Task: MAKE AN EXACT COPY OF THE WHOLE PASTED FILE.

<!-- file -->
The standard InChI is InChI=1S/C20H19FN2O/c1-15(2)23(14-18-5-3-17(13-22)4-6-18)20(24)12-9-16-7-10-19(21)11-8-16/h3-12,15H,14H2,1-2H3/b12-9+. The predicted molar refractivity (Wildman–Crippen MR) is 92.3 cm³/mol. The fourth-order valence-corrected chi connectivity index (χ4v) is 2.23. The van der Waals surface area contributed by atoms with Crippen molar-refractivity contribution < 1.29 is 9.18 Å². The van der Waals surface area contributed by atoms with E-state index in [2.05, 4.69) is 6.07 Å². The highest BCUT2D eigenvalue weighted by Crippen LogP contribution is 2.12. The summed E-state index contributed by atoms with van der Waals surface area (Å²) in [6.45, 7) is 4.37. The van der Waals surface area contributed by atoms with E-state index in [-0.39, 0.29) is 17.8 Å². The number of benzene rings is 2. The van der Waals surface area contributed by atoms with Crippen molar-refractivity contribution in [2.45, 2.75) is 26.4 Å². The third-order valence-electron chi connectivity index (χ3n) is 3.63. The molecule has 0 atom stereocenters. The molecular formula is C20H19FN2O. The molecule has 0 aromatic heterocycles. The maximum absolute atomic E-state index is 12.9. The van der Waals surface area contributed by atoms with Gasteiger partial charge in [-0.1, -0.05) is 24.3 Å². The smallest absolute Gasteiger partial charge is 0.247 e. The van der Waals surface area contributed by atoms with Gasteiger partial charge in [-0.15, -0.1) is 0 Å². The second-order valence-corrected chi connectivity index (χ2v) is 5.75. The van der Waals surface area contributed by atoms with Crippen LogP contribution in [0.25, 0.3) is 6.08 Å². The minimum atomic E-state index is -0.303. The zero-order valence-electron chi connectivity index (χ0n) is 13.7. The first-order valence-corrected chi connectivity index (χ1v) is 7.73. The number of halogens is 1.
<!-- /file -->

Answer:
The standard InChI is InChI=1S/C20H19FN2O/c1-15(2)23(14-18-5-3-17(13-22)4-6-18)20(24)12-9-16-7-10-19(21)11-8-16/h3-12,15H,14H2,1-2H3/b12-9+. The predicted molar refractivity (Wildman–Crippen MR) is 92.3 cm³/mol. The fourth-order valence-corrected chi connectivity index (χ4v) is 2.23. The van der Waals surface area contributed by atoms with Crippen molar-refractivity contribution < 1.29 is 9.18 Å². The van der Waals surface area contributed by atoms with E-state index in [2.05, 4.69) is 6.07 Å². The highest BCUT2D eigenvalue weighted by Crippen LogP contribution is 2.12. The summed E-state index contributed by atoms with van der Waals surface area (Å²) in [6.45, 7) is 4.37. The van der Waals surface area contributed by atoms with E-state index in [-0.39, 0.29) is 17.8 Å². The number of benzene rings is 2. The van der Waals surface area contributed by atoms with Crippen molar-refractivity contribution in [2.45, 2.75) is 26.4 Å². The third-order valence-electron chi connectivity index (χ3n) is 3.63. The molecule has 0 atom stereocenters. The molecular formula is C20H19FN2O. The molecule has 0 aromatic heterocycles. The maximum absolute atomic E-state index is 12.9. The van der Waals surface area contributed by atoms with Gasteiger partial charge in [-0.1, -0.05) is 24.3 Å². The smallest absolute Gasteiger partial charge is 0.247 e. The van der Waals surface area contributed by atoms with Gasteiger partial charge in [-0.15, -0.1) is 0 Å². The second-order valence-corrected chi connectivity index (χ2v) is 5.75. The van der Waals surface area contributed by atoms with Crippen LogP contribution in [0.25, 0.3) is 6.08 Å². The minimum atomic E-state index is -0.303. The zero-order valence-electron chi connectivity index (χ0n) is 13.7. The first-order valence-corrected chi connectivity index (χ1v) is 7.73. The number of halogens is 1.